By Claire Booth
Recently, I had the opportunity to participate in an “archives crawl.” It’s like a pub crawl, but with less booze and more criminals.
Several Sacramento institutions band together and do this every year. They pull out items in their collections that are otherwise inaccessible. This year was the first chance I had to go. A friend and I started at the California State Archives, which houses everything from Spanish and Mexican land grants to state and local government records and genealogy information. It also has – right in my wheelhouse – extensive court and prison records. And some other items that bring the past alive in great ways.
|This lock was as big as my fist.|
|Unidentified California state prisoner.|
For a non-fiction book proposal I wrote several years ago, I spent a great deal of time in the archive’s big circular reading room. I was able to go through the entire original handwritten trial transcript of a death penalty trial from the 1880s. (Penmanship was WAY better back then.) For another project, I read the capital trial transcript of a 1950s killer and subsequent prison records and court appeals. (Sadly, they’d moved on to typewriters by this point.)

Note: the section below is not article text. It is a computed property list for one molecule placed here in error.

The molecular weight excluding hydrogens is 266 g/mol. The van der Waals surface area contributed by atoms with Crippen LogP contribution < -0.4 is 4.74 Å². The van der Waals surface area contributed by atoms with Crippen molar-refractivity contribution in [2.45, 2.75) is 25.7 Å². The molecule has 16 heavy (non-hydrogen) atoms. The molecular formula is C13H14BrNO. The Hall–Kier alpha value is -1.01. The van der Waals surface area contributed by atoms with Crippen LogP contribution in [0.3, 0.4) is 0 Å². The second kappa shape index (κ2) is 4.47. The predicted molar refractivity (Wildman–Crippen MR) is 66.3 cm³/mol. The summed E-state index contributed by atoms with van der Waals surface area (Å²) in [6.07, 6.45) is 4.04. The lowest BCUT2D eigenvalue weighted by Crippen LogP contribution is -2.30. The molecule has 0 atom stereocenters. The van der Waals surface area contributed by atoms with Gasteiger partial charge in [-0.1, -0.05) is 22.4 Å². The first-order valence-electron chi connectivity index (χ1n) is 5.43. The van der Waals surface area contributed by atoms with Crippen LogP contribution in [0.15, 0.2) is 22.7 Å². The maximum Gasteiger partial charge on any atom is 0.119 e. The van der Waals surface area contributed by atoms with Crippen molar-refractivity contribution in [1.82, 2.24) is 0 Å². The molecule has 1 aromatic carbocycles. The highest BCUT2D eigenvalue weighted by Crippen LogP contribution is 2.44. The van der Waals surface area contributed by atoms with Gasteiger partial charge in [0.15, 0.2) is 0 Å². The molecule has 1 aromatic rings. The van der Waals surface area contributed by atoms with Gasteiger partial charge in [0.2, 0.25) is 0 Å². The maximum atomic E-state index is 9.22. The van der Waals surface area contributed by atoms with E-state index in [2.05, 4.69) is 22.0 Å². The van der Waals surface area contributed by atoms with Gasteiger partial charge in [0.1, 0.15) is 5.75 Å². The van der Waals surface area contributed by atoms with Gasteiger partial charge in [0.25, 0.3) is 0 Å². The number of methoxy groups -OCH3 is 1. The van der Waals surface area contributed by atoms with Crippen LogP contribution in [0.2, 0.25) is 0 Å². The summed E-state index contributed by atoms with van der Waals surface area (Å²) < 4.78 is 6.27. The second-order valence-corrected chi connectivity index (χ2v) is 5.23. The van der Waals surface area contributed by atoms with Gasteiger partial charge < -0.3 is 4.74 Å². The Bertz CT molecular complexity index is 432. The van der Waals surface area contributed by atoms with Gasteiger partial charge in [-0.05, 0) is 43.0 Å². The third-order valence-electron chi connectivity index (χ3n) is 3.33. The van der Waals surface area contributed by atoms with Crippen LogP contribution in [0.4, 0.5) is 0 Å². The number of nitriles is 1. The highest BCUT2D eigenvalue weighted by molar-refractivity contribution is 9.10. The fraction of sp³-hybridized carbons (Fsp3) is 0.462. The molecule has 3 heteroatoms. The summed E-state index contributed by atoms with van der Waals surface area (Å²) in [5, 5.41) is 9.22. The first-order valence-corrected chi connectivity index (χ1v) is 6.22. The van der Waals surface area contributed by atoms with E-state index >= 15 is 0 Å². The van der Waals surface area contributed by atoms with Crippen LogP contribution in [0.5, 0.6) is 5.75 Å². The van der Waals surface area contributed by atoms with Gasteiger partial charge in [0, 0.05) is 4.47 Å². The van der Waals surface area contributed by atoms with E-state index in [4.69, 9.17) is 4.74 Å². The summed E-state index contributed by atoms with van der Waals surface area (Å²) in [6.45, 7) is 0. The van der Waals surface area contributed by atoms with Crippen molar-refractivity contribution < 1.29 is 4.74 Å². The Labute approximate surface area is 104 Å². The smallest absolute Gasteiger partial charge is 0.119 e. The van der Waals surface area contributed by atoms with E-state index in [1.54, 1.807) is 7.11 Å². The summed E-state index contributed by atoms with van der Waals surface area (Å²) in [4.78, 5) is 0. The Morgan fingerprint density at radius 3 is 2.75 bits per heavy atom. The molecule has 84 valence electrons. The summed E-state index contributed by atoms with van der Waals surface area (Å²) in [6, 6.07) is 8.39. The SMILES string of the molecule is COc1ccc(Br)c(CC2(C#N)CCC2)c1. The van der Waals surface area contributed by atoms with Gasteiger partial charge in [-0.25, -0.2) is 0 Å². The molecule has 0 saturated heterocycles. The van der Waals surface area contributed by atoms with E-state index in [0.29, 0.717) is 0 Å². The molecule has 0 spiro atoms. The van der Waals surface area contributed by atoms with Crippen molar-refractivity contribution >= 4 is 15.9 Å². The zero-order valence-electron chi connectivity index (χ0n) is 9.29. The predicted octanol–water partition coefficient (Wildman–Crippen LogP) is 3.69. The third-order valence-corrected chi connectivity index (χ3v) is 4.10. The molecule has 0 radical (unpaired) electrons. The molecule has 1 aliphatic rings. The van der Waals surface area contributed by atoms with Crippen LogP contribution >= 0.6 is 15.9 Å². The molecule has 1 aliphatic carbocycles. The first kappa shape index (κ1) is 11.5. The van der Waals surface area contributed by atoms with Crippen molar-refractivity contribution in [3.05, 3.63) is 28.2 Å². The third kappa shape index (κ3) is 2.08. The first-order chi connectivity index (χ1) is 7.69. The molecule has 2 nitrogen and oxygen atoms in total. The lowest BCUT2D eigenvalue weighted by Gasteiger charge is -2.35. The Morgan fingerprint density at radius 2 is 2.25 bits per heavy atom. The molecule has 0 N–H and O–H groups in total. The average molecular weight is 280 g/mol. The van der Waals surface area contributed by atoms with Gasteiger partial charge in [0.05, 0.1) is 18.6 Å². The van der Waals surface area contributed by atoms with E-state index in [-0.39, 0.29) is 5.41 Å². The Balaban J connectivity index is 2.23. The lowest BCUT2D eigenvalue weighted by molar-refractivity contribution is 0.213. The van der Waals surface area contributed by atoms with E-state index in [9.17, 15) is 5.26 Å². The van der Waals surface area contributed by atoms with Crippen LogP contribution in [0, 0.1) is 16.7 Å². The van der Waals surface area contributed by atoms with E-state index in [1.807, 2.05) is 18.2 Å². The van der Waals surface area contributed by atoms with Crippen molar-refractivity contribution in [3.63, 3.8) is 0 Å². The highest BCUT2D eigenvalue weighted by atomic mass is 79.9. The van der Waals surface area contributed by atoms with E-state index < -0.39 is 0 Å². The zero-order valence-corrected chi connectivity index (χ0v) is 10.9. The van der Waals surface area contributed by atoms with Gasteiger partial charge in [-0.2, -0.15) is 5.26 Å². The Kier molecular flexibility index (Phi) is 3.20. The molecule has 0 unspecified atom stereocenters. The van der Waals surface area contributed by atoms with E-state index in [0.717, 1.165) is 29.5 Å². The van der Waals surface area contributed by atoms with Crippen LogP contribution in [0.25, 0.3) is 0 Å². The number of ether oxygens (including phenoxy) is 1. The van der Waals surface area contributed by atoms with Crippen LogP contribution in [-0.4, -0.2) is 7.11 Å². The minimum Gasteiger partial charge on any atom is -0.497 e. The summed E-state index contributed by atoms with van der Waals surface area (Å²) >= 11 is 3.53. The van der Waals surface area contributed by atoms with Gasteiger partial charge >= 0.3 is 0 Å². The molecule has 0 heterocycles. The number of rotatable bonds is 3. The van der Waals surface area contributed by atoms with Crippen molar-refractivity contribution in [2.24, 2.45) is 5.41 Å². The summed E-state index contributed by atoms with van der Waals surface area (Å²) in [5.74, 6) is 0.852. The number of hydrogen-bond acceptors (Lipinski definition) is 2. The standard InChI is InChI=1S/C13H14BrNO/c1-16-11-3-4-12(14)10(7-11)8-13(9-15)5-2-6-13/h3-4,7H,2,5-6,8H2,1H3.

Next, we moved on to the California State Library, across from the Capitol. It’s the central reference and research library for state government and the Legislature. Okay, that’s not terribly exciting. But this is: it collects and preserves priceless historical items. And many of those are on display to the general public only this one day a year. It also has fun with its enormous accumulation of knowledge.
Top Ten Most Notorious California Criminal Trading Cards!
These naturally caught my eye. Here’s a sampling:
They had the newspaper microfilm archive room closed. Closed! I spent a lot of time there researching the same two capital cases I talked about above. I’ll admit, it’s not the most thrilling
room, packed with nothing but filing cabinets and microfilm readers. Oh, but the information! The collection has more than 2,200 newspapers, and it includes at least one title from each of California’s 58 counties. It dates back to 1846. It’s heaven, to me, at least.